You purchased all of your food at a grocery store or farmer’s market and took it home. The time has come to unpack.

The work looks simple enough, but it would be better if you gave it at least a little thought. What you store where, and when, matters in part because of ethylene, a plant hormone that is responsible for ripening and can, over time or under the right circumstances, shorten shelf life and cause spoilage, says Laura Strawn, an associate professor and extension specialist at Virginia Tech’s Department of Food Science & Technology. 89Comments


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Through Becky Krystal Staff writer at Voraciously and food reporter Becky Krystal. She worked as a general assignment reporter in the Shenandoah Valley of Virginia for a number of years before moving to The Washington Post in 2007 to work for TV Week and Sunday Source. She also worked in the Travel section for five years during her time at The Post.

 How to Store Produce so It Stays Fresh Longer

In general, when you purchase produce, you know what to anticipate. Those green bananas can become brown and mushy in a week, but your grapes might not even notice a change. However, the items you store together can affect how quickly your food ripens. Ethylene gas is produced by some fruits and vegetables to aid in the ripening process. Furthermore, storing ethylene-producing produce next to ethylene-sensitive produce can cause overripening to occur more quickly.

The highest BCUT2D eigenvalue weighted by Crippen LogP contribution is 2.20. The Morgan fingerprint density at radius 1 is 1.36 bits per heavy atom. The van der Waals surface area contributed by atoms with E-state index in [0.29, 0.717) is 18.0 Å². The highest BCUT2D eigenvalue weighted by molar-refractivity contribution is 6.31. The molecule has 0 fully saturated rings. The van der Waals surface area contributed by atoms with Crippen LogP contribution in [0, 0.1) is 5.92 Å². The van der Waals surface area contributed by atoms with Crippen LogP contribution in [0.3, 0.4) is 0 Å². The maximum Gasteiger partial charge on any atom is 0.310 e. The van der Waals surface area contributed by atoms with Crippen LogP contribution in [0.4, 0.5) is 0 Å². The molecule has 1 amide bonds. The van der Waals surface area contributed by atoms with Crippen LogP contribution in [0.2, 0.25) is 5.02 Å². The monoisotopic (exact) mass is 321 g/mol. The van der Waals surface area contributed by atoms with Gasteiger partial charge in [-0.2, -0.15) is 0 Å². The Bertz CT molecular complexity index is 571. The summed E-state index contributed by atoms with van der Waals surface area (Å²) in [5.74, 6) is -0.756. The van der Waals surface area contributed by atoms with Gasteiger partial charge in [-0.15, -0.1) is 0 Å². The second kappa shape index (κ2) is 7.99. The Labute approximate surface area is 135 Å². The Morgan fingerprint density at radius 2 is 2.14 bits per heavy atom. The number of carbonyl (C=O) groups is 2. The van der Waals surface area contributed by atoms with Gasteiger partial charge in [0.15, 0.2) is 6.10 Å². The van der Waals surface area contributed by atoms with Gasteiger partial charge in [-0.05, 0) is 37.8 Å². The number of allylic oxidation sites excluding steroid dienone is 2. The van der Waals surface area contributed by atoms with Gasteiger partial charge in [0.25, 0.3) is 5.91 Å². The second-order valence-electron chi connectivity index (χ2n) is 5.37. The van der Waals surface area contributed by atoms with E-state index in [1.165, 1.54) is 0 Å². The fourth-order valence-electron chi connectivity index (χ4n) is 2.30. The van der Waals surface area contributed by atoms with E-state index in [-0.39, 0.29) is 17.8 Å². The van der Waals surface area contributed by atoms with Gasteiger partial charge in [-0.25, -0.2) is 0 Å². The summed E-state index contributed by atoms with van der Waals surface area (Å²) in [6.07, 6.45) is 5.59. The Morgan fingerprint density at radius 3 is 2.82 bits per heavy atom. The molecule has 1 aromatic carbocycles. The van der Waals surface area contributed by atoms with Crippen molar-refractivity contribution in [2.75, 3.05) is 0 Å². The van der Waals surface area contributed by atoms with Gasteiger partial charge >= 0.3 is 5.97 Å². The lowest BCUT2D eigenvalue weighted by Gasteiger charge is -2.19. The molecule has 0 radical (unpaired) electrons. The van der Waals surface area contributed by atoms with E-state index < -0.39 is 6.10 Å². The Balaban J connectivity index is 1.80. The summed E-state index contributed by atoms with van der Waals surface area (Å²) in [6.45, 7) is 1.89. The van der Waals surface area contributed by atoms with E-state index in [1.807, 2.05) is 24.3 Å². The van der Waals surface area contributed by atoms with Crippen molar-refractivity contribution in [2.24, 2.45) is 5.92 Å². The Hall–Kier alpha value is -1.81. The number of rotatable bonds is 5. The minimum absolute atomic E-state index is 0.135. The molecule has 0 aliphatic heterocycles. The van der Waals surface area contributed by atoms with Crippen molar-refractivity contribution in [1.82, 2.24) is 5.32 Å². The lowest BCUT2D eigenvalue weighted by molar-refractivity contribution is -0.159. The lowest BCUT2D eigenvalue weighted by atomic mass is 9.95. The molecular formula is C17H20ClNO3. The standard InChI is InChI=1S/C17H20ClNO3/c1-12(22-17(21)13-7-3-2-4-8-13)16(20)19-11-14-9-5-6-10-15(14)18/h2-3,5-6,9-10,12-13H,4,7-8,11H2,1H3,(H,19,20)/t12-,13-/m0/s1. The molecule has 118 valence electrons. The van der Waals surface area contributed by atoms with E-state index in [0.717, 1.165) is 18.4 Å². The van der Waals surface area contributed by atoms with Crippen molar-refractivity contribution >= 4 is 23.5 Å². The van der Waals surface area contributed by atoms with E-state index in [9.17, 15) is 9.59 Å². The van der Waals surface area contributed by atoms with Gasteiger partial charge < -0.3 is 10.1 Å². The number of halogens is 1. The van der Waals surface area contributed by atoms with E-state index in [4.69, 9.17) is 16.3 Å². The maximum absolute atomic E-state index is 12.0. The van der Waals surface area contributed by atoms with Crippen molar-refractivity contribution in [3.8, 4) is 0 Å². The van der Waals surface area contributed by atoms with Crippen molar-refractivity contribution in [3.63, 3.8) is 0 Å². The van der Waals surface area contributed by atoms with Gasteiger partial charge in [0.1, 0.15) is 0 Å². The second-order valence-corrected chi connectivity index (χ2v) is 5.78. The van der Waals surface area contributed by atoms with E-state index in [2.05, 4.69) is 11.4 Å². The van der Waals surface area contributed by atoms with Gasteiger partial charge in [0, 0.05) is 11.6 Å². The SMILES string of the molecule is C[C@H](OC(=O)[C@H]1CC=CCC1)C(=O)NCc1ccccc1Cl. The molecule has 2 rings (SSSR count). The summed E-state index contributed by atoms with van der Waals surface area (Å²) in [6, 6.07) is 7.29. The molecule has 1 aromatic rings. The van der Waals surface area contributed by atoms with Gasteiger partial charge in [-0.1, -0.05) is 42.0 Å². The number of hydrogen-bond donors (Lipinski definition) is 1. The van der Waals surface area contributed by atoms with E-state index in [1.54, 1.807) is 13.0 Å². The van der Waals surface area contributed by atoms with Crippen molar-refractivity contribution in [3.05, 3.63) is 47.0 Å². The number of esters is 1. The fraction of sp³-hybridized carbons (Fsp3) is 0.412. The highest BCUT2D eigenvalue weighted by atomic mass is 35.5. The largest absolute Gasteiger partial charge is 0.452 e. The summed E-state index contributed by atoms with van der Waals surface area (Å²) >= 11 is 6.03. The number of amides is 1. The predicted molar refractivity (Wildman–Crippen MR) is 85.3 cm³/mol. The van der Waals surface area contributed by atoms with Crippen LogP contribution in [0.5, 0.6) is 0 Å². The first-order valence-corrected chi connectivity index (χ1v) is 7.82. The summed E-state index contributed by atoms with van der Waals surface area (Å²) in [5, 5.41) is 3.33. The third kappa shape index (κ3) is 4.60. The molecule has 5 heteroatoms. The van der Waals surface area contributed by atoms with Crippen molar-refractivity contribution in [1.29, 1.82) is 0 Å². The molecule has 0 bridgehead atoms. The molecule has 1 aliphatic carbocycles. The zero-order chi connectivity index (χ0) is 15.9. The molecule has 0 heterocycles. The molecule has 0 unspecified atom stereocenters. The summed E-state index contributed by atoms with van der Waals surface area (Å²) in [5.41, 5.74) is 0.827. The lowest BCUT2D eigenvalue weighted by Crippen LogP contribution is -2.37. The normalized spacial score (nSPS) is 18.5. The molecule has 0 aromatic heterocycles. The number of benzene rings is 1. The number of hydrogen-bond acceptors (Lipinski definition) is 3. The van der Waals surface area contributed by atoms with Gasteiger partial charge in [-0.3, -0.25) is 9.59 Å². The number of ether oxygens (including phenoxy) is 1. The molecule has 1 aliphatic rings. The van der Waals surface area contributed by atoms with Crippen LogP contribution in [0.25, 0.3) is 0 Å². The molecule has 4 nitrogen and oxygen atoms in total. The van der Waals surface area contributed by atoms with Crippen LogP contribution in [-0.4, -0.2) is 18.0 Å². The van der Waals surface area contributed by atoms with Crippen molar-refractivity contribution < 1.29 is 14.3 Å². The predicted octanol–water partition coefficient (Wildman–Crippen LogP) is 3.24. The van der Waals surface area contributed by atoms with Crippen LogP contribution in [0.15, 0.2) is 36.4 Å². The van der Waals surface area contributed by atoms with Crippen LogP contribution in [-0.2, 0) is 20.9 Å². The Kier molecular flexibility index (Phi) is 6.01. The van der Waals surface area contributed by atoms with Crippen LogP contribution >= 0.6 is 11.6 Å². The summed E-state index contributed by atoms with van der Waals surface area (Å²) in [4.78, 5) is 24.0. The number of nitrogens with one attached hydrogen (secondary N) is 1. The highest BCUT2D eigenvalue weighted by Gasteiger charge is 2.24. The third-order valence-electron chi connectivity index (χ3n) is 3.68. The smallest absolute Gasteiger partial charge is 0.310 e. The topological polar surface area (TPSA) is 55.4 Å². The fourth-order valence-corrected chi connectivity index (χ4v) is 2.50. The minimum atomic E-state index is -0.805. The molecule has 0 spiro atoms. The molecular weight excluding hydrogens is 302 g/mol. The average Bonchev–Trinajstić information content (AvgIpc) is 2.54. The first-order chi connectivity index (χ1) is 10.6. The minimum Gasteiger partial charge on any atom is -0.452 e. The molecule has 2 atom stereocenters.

A naturally occurring phytohormone linked to fruit ripening is ethylene. According to chef and registered dietitian Abbie Gellman, RD, “it causes rapid ripening for some food and deterioration for others.”

Common fruits and vegetables that release ethylene include apples, avocados, bananas, cantaloupe, figs, green onions, kiwi, pears, potatoes, tomatoes, and potatoes, according to the UC San Diego School of Medicine. Apples, asparagus, avocados, bananas, broccoli, cantaloupe, collard greens, cucumber, eggplant, grapes, honeydew kiwi, lemons, lettuce, limes, mangoes, onions, peaches, pears, peppers, squash, sweet potatoes, and watermelon are a few examples of foods that are susceptible to ethylene.

There may be some similarities between those lists. Create can both produce and be sensitive to ethylene gas, according to registered dietitian Michelle Zive, PhD, RD, who is also a co-author of the NASM-CNC course materials. “Because of this, it is frequently possible to preserve these vegetables without refrigeration on the counter. In actuality, produce like avocados ripen on the counter, and you must store them in the refrigerator once they are ripe and not in use.”

Produce that releases ethylene should be stored separately.

The majority of produce that releases ethylene should never be kept in the refrigerator; instead, Gellman advises leaving it out on the counter. “This might assist keep them apart from those things that are ethylene sensitive.” In addition to preventing them from rotting other produce, leaving these products out on the counter makes it easier to notice what you already have, which can help you avoid wasting food.

You’re aware of the tip to hasten the ripening of an avocado or banana by placing it in a paper bag? You shouldn’t use bags for long-term storage since they allow ethylene gas to be trapped, which is why that strategy works.

There are a few fruits and vegetables that are resistant to ethylene, including blueberries, cherries, snap beans, garlic, grapefruit, oranges, pineapple, potatoes, raspberries, strawberries, and yucca, if you enjoy keeping a large bowl of various fruits and vegetables on the counter.

Knowing how to correctly store produce will prevent you from ruining your priceless fruits and vegetables, which is particularly important given that we visit stores less regularly and don’t always have access to fresh produce. If your produce does become overripe, hold off on throwing it away. There are several things you can do with overripe vegetables (i.e., produce that is soft but not moldy).